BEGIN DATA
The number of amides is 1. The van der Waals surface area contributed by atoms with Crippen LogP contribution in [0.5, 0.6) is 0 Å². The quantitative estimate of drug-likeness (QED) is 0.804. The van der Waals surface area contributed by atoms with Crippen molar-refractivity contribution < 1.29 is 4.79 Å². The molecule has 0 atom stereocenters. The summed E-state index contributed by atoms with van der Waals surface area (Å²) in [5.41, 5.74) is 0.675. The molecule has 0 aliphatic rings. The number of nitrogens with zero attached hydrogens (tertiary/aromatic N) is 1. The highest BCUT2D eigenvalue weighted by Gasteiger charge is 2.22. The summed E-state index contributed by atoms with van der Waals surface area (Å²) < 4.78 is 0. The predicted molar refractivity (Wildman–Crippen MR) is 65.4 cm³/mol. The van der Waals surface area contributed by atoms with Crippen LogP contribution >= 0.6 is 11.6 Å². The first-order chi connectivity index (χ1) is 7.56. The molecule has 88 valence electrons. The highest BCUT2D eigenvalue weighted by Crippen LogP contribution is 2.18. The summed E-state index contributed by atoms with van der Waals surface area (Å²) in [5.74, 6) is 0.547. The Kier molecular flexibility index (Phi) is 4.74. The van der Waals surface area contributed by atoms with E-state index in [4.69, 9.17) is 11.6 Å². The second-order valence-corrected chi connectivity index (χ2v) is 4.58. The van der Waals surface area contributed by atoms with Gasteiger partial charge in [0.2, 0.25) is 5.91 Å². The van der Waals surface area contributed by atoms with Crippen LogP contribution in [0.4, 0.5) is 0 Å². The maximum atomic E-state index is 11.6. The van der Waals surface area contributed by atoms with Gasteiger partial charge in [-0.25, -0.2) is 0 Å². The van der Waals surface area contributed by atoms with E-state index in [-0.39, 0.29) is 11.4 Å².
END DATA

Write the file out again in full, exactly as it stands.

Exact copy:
The number of amides is 1. The van der Waals surface area contributed by atoms with Crippen LogP contribution in [0.5, 0.6) is 0 Å². The quantitative estimate of drug-likeness (QED) is 0.804. The van der Waals surface area contributed by atoms with Crippen molar-refractivity contribution < 1.29 is 4.79 Å². The molecule has 0 atom stereocenters. The summed E-state index contributed by atoms with van der Waals surface area (Å²) in [5.41, 5.74) is 0.675. The molecule has 0 aliphatic rings. The number of nitrogens with zero attached hydrogens (tertiary/aromatic N) is 1. The highest BCUT2D eigenvalue weighted by Gasteiger charge is 2.22. The summed E-state index contributed by atoms with van der Waals surface area (Å²) < 4.78 is 0. The predicted molar refractivity (Wildman–Crippen MR) is 65.4 cm³/mol. The van der Waals surface area contributed by atoms with Crippen LogP contribution >= 0.6 is 11.6 Å². The first-order chi connectivity index (χ1) is 7.56. The molecule has 88 valence electrons. The highest BCUT2D eigenvalue weighted by Crippen LogP contribution is 2.18. The summed E-state index contributed by atoms with van der Waals surface area (Å²) in [5.74, 6) is 0.547. The Kier molecular flexibility index (Phi) is 4.74. The van der Waals surface area contributed by atoms with E-state index in [4.69, 9.17) is 11.6 Å². The second-order valence-corrected chi connectivity index (χ2v) is 4.58. The van der Waals surface area contributed by atoms with Gasteiger partial charge in [0.2, 0.25) is 5.91 Å². The van der Waals surface area contributed by atoms with Crippen LogP contribution in [0.4, 0.5) is 0 Å². The maximum atomic E-state index is 11.6. The van der Waals surface area contributed by atoms with Gasteiger partial charge in [-0.25, -0.2) is 0 Å². The van der Waals surface area contributed by atoms with E-state index in [-0.39, 0.29) is 11.4 Å².